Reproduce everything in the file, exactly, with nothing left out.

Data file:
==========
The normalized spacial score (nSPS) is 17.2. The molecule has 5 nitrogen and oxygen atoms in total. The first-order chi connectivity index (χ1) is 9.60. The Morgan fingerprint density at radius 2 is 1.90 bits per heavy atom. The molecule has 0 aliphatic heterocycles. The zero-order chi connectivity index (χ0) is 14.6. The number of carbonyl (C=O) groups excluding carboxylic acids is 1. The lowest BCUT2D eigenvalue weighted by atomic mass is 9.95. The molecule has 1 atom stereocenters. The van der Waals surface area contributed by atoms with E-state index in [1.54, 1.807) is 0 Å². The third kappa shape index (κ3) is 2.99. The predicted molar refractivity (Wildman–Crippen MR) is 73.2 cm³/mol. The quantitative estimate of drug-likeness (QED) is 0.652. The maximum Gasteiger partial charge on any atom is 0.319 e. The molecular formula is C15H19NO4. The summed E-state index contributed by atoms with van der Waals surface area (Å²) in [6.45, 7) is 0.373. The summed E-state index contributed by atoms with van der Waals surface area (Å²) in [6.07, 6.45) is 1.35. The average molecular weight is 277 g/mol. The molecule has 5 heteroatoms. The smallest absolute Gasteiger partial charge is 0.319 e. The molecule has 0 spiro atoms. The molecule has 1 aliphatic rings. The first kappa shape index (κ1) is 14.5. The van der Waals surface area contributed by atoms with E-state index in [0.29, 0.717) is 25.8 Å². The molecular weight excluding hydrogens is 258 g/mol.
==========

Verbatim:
The normalized spacial score (nSPS) is 17.2. The molecule has 5 nitrogen and oxygen atoms in total. The first-order chi connectivity index (χ1) is 9.60. The Morgan fingerprint density at radius 2 is 1.90 bits per heavy atom. The molecule has 0 aliphatic heterocycles. The zero-order chi connectivity index (χ0) is 14.6. The number of carbonyl (C=O) groups excluding carboxylic acids is 1. The lowest BCUT2D eigenvalue weighted by atomic mass is 9.95. The molecule has 1 atom stereocenters. The van der Waals surface area contributed by atoms with E-state index in [1.54, 1.807) is 0 Å². The third kappa shape index (κ3) is 2.99. The predicted molar refractivity (Wildman–Crippen MR) is 73.2 cm³/mol. The quantitative estimate of drug-likeness (QED) is 0.652. The maximum Gasteiger partial charge on any atom is 0.319 e. The molecular formula is C15H19NO4. The summed E-state index contributed by atoms with van der Waals surface area (Å²) in [6.45, 7) is 0.373. The summed E-state index contributed by atoms with van der Waals surface area (Å²) in [6.07, 6.45) is 1.35. The average molecular weight is 277 g/mol. The molecule has 5 heteroatoms. The smallest absolute Gasteiger partial charge is 0.319 e. The molecule has 0 spiro atoms. The molecule has 1 aliphatic rings. The first kappa shape index (κ1) is 14.5. The van der Waals surface area contributed by atoms with E-state index in [0.29, 0.717) is 25.8 Å². The molecular weight excluding hydrogens is 258 g/mol.